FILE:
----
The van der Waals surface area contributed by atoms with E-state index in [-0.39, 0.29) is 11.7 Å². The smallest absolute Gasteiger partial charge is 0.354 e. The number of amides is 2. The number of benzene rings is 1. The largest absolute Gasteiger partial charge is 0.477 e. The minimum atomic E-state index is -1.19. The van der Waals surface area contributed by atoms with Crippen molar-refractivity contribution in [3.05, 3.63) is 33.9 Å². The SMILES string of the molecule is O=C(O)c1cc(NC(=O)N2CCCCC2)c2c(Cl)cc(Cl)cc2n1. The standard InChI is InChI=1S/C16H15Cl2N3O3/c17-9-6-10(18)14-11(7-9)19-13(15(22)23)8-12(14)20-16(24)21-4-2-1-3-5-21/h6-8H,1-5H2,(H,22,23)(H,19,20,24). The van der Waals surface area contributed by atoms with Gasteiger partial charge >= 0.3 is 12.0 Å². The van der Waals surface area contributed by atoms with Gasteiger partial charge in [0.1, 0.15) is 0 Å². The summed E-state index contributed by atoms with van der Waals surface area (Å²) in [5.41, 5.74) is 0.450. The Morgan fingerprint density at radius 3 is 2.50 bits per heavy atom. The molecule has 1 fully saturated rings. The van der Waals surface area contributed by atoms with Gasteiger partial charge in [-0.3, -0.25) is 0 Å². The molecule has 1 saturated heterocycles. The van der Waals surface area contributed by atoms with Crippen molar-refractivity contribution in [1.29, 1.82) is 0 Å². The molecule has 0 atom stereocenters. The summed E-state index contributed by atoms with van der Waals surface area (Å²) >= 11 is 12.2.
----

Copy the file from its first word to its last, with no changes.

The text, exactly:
The van der Waals surface area contributed by atoms with E-state index in [-0.39, 0.29) is 11.7 Å². The smallest absolute Gasteiger partial charge is 0.354 e. The number of amides is 2. The number of benzene rings is 1. The largest absolute Gasteiger partial charge is 0.477 e. The minimum atomic E-state index is -1.19. The van der Waals surface area contributed by atoms with Crippen molar-refractivity contribution in [3.05, 3.63) is 33.9 Å². The SMILES string of the molecule is O=C(O)c1cc(NC(=O)N2CCCCC2)c2c(Cl)cc(Cl)cc2n1. The standard InChI is InChI=1S/C16H15Cl2N3O3/c17-9-6-10(18)14-11(7-9)19-13(15(22)23)8-12(14)20-16(24)21-4-2-1-3-5-21/h6-8H,1-5H2,(H,22,23)(H,19,20,24). The van der Waals surface area contributed by atoms with Gasteiger partial charge >= 0.3 is 12.0 Å². The van der Waals surface area contributed by atoms with Gasteiger partial charge in [0.1, 0.15) is 0 Å². The summed E-state index contributed by atoms with van der Waals surface area (Å²) in [5.41, 5.74) is 0.450. The Morgan fingerprint density at radius 3 is 2.50 bits per heavy atom. The molecule has 1 fully saturated rings. The van der Waals surface area contributed by atoms with Gasteiger partial charge in [-0.3, -0.25) is 0 Å². The molecule has 1 saturated heterocycles. The van der Waals surface area contributed by atoms with Crippen molar-refractivity contribution in [1.29, 1.82) is 0 Å². The molecule has 0 atom stereocenters. The summed E-state index contributed by atoms with van der Waals surface area (Å²) >= 11 is 12.2.